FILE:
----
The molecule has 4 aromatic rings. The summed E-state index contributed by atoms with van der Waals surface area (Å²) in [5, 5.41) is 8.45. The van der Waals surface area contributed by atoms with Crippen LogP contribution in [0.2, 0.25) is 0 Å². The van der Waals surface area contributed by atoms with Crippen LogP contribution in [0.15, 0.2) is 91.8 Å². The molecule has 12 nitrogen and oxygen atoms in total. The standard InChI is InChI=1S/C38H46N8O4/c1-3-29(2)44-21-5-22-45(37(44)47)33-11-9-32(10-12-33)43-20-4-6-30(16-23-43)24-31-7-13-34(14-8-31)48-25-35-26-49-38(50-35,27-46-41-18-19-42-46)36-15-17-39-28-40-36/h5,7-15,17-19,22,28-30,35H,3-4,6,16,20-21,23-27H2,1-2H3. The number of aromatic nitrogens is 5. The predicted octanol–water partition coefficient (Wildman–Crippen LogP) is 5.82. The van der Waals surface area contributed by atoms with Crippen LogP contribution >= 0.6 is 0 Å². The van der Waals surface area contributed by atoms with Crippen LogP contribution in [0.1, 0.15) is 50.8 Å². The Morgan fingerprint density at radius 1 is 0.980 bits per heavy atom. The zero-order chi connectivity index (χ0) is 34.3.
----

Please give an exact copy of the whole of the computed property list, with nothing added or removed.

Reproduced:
The molecule has 4 aromatic rings. The summed E-state index contributed by atoms with van der Waals surface area (Å²) in [5, 5.41) is 8.45. The van der Waals surface area contributed by atoms with Crippen LogP contribution in [0.2, 0.25) is 0 Å². The van der Waals surface area contributed by atoms with Crippen LogP contribution in [0.15, 0.2) is 91.8 Å². The molecule has 12 nitrogen and oxygen atoms in total. The standard InChI is InChI=1S/C38H46N8O4/c1-3-29(2)44-21-5-22-45(37(44)47)33-11-9-32(10-12-33)43-20-4-6-30(16-23-43)24-31-7-13-34(14-8-31)48-25-35-26-49-38(50-35,27-46-41-18-19-42-46)36-15-17-39-28-40-36/h5,7-15,17-19,22,28-30,35H,3-4,6,16,20-21,23-27H2,1-2H3. The number of aromatic nitrogens is 5. The predicted octanol–water partition coefficient (Wildman–Crippen LogP) is 5.82. The van der Waals surface area contributed by atoms with Crippen LogP contribution >= 0.6 is 0 Å². The van der Waals surface area contributed by atoms with Crippen LogP contribution in [0.1, 0.15) is 50.8 Å². The Morgan fingerprint density at radius 1 is 0.980 bits per heavy atom. The zero-order chi connectivity index (χ0) is 34.3.